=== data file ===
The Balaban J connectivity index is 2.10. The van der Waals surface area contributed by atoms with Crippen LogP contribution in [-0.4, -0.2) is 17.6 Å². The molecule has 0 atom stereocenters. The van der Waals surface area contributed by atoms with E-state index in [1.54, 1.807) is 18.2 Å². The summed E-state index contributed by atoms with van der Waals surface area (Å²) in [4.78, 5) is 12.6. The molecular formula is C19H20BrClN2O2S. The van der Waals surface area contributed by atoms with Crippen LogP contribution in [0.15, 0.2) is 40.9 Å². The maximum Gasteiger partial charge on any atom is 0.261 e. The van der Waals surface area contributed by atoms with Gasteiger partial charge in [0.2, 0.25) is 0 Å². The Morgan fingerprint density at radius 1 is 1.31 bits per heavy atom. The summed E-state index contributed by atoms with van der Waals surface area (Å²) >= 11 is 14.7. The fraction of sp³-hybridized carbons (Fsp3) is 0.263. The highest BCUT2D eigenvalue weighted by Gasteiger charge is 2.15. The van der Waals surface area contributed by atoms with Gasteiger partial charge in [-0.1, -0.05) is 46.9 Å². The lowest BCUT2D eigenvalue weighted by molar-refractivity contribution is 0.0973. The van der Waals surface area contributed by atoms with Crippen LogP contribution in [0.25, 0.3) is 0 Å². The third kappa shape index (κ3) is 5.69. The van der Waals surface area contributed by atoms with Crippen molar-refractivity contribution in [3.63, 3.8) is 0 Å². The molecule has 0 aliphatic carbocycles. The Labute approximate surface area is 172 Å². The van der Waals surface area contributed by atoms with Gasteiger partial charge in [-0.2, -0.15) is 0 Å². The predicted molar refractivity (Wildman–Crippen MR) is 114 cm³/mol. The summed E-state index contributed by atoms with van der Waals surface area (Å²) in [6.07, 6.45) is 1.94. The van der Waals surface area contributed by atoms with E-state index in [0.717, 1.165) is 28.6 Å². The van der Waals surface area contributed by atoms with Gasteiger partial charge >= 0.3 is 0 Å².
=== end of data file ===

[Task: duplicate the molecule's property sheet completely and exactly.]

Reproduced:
The Balaban J connectivity index is 2.10. The van der Waals surface area contributed by atoms with Crippen LogP contribution in [-0.4, -0.2) is 17.6 Å². The molecule has 0 atom stereocenters. The van der Waals surface area contributed by atoms with E-state index in [1.54, 1.807) is 18.2 Å². The summed E-state index contributed by atoms with van der Waals surface area (Å²) in [4.78, 5) is 12.6. The molecular formula is C19H20BrClN2O2S. The van der Waals surface area contributed by atoms with Crippen LogP contribution in [0.15, 0.2) is 40.9 Å². The maximum Gasteiger partial charge on any atom is 0.261 e. The van der Waals surface area contributed by atoms with Gasteiger partial charge in [0.2, 0.25) is 0 Å². The Morgan fingerprint density at radius 1 is 1.31 bits per heavy atom. The summed E-state index contributed by atoms with van der Waals surface area (Å²) >= 11 is 14.7. The fraction of sp³-hybridized carbons (Fsp3) is 0.263. The highest BCUT2D eigenvalue weighted by Gasteiger charge is 2.15. The van der Waals surface area contributed by atoms with Gasteiger partial charge in [-0.1, -0.05) is 46.9 Å². The lowest BCUT2D eigenvalue weighted by molar-refractivity contribution is 0.0973. The van der Waals surface area contributed by atoms with Crippen LogP contribution in [0.25, 0.3) is 0 Å². The third kappa shape index (κ3) is 5.69. The van der Waals surface area contributed by atoms with Crippen molar-refractivity contribution in [3.63, 3.8) is 0 Å². The molecule has 0 aliphatic carbocycles. The Labute approximate surface area is 172 Å². The van der Waals surface area contributed by atoms with Gasteiger partial charge in [-0.2, -0.15) is 0 Å². The predicted molar refractivity (Wildman–Crippen MR) is 114 cm³/mol. The summed E-state index contributed by atoms with van der Waals surface area (Å²) in [6.07, 6.45) is 1.94. The van der Waals surface area contributed by atoms with E-state index in [0.717, 1.165) is 28.6 Å². The van der Waals surface area contributed by atoms with Gasteiger partial charge >= 0.3 is 0 Å².